Eagle County, Habitat for Humanity finalize deal for $3.28M grant for 16-unit project in Eagle | VailDaily.com

Eagle County, Habitat for Humanity finalize deal for $3.28M grant for 16-unit project in Eagle

The project will put 16 units on 3rd Street in Eagle

A rendering shows the proposed site map for the 16 employee housing units Eagle County Schools and Habitat for Humanity will build in the form of eight duplexes. Eagle County has provided a $3.28 million grant to contribute to the project.
Courtesy photo
Four facts
  • The project: Habitat for Humanity will build 16 units on 3rd Street in Eagle
  • The partners: Habitat for Humanity, Eagle County Schools, the town of Eagle and Eagle County
  • All the units will be permanently deed-restricted
  • Eagle County Schools will reserve 12 units. The remaining units will be available to Habitat applicants.

Eagle County on Tuesday made another big contribution to workforce housing, this time on 3rd Street in Eagle, near the Eagle Valley Elementary and Eagle Valley Middle Schools.

The Eagle County Board of Commissioners — sitting as the Eagle County Housing and Development Authority Board — and the local chapter of Habitat for Humanity have signed off on a $3.28 million grant agreement between the government and the nonprofit.

The county’s grant funding comes from the pool of money created in the early-2022 $50 million sale of the Lake Creek Village apartments in Edwards. The Eagle Town Council in November 2022 agreed to waive impact fees for the project. Eagle County Schools is contributing the 2-acre building parcel, and the project was aided by a $1.1 million state grant to help build infrastructure and pay fees.

The eight duplex units will be similar. Tori Franks, the county’s resiliency director, said all the units will be all-electric. Those units will also be set up to take advantage of net-zero technology — meaning the home will produce as much energy as it consumed. The units will be started at the Buena Vista facility of Fading West Development.

The way those units are built is evolving all the time. “It seems like every time we (visit), we’re seeing more efficiencies,” said John Welaj, executive director of Habitat for Humanity Vail Valley.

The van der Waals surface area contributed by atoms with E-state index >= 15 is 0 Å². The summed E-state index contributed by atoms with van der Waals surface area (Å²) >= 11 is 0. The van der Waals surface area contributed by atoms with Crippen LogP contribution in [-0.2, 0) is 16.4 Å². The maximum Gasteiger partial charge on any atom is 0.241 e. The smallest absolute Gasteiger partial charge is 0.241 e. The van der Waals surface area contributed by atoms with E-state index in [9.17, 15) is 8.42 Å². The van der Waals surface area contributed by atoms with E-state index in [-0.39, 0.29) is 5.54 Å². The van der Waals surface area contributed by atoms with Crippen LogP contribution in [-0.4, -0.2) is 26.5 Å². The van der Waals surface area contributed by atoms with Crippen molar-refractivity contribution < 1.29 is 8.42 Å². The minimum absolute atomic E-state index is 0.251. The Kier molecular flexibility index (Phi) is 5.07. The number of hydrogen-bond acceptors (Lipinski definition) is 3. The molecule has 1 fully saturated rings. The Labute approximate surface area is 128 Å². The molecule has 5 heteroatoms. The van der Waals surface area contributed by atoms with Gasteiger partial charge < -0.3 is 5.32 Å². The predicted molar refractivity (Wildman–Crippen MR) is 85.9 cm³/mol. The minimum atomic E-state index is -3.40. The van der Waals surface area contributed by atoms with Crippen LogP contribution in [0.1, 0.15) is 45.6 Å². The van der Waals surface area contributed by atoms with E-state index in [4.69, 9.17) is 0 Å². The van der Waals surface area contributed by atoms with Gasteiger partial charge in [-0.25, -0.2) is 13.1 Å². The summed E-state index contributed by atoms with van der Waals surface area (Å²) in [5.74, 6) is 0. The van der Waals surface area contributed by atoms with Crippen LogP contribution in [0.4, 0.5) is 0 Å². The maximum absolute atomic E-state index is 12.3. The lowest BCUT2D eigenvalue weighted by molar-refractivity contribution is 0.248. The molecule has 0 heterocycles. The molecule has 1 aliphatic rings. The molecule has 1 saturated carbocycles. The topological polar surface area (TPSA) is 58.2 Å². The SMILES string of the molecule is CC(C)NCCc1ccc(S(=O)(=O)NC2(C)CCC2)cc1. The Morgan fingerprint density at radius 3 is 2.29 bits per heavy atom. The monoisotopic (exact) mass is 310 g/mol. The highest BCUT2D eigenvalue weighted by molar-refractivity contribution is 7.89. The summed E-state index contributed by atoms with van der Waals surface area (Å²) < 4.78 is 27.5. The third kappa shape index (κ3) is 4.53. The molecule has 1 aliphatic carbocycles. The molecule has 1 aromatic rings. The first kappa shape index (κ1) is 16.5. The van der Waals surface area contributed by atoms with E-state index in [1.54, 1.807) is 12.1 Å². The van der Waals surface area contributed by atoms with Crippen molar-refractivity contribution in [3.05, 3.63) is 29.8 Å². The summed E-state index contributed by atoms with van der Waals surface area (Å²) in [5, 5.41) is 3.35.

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Welaj added that the units aren’t necessarily less expensive than site-built homes. But those homes can be finished more quickly.

Habitat Director of Development Elyse Howard told the commissioners that Fading West is helping get “the most bang for our buck.”

While the homes will be similar, the pricing will be different. Employees of Eagle County Schools will be able to buy 12 of the 16 units at the site. Those employees who earn between 80 and 100% of the Area Median Income can buy a 3rd Street Home. Habitat applicants can earn between 35 and 80% of that income. As of 2021, the Area Median income for Eagle County was $89,910 for a three-person household and $99,900 for a four-person household.

All 16 units will be permanently deed-restricted.

Howard said the county grant, along with the “once in a generation” COVID-19 relief funding, really pushed the project, adding that all Habitat projects must be fully funded before construction can begin.

Construction is expected to begin this spring, with the first families moving in by March 31, 2024.

“We as a community are really fortunate to have Habitat here,” Commissioner Matt Scherr said, adding that the partnership will pay benefits beyond meeting the county’s housing goals.

Welaj was effusive in his praise for the county’s cooperation.

“Your staff has been amazing to work with,” Welaj said. “We’re thrilled … we can’t express our gratitude enough.”

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